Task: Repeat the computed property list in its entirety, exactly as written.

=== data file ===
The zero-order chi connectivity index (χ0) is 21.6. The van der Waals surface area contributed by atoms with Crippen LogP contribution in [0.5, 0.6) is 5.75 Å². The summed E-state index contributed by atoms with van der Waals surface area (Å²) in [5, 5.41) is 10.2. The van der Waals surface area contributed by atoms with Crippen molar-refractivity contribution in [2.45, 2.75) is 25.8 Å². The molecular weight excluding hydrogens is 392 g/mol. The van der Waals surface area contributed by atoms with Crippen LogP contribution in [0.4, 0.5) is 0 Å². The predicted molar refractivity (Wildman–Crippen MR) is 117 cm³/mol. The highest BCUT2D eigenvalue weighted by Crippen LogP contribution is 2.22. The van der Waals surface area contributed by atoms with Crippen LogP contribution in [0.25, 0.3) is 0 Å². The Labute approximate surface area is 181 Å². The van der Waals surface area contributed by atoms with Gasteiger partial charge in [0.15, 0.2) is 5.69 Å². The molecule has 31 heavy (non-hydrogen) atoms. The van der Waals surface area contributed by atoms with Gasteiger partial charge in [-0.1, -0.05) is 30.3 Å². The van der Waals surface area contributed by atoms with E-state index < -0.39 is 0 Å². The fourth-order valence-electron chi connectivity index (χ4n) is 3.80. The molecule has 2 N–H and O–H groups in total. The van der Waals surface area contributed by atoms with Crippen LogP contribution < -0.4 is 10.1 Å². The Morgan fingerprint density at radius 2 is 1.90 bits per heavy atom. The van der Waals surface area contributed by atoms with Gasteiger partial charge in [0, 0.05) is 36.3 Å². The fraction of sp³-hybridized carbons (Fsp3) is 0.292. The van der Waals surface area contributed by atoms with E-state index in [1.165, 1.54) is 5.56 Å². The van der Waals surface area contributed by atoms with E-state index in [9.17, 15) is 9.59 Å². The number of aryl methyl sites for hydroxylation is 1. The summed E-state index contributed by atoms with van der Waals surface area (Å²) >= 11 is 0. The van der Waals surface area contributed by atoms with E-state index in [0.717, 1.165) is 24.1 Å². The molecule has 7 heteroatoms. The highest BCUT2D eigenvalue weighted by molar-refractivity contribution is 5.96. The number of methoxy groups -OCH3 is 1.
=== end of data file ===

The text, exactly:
The zero-order chi connectivity index (χ0) is 21.6. The van der Waals surface area contributed by atoms with Crippen LogP contribution in [0.5, 0.6) is 5.75 Å². The summed E-state index contributed by atoms with van der Waals surface area (Å²) in [5, 5.41) is 10.2. The van der Waals surface area contributed by atoms with Crippen molar-refractivity contribution in [2.45, 2.75) is 25.8 Å². The molecular weight excluding hydrogens is 392 g/mol. The van der Waals surface area contributed by atoms with Crippen LogP contribution in [0.4, 0.5) is 0 Å². The predicted molar refractivity (Wildman–Crippen MR) is 117 cm³/mol. The highest BCUT2D eigenvalue weighted by Crippen LogP contribution is 2.22. The van der Waals surface area contributed by atoms with Crippen LogP contribution in [0.25, 0.3) is 0 Å². The Labute approximate surface area is 181 Å². The van der Waals surface area contributed by atoms with Gasteiger partial charge in [0.15, 0.2) is 5.69 Å². The molecule has 31 heavy (non-hydrogen) atoms. The van der Waals surface area contributed by atoms with Gasteiger partial charge in [-0.1, -0.05) is 30.3 Å². The van der Waals surface area contributed by atoms with E-state index < -0.39 is 0 Å². The fourth-order valence-electron chi connectivity index (χ4n) is 3.80. The molecule has 2 N–H and O–H groups in total. The van der Waals surface area contributed by atoms with Crippen LogP contribution < -0.4 is 10.1 Å². The Morgan fingerprint density at radius 2 is 1.90 bits per heavy atom. The van der Waals surface area contributed by atoms with Gasteiger partial charge in [0, 0.05) is 36.3 Å². The fraction of sp³-hybridized carbons (Fsp3) is 0.292. The van der Waals surface area contributed by atoms with E-state index in [1.165, 1.54) is 5.56 Å². The van der Waals surface area contributed by atoms with E-state index in [9.17, 15) is 9.59 Å². The number of aryl methyl sites for hydroxylation is 1. The summed E-state index contributed by atoms with van der Waals surface area (Å²) >= 11 is 0. The van der Waals surface area contributed by atoms with E-state index in [0.717, 1.165) is 24.1 Å². The molecule has 7 heteroatoms. The highest BCUT2D eigenvalue weighted by molar-refractivity contribution is 5.96. The number of methoxy groups -OCH3 is 1.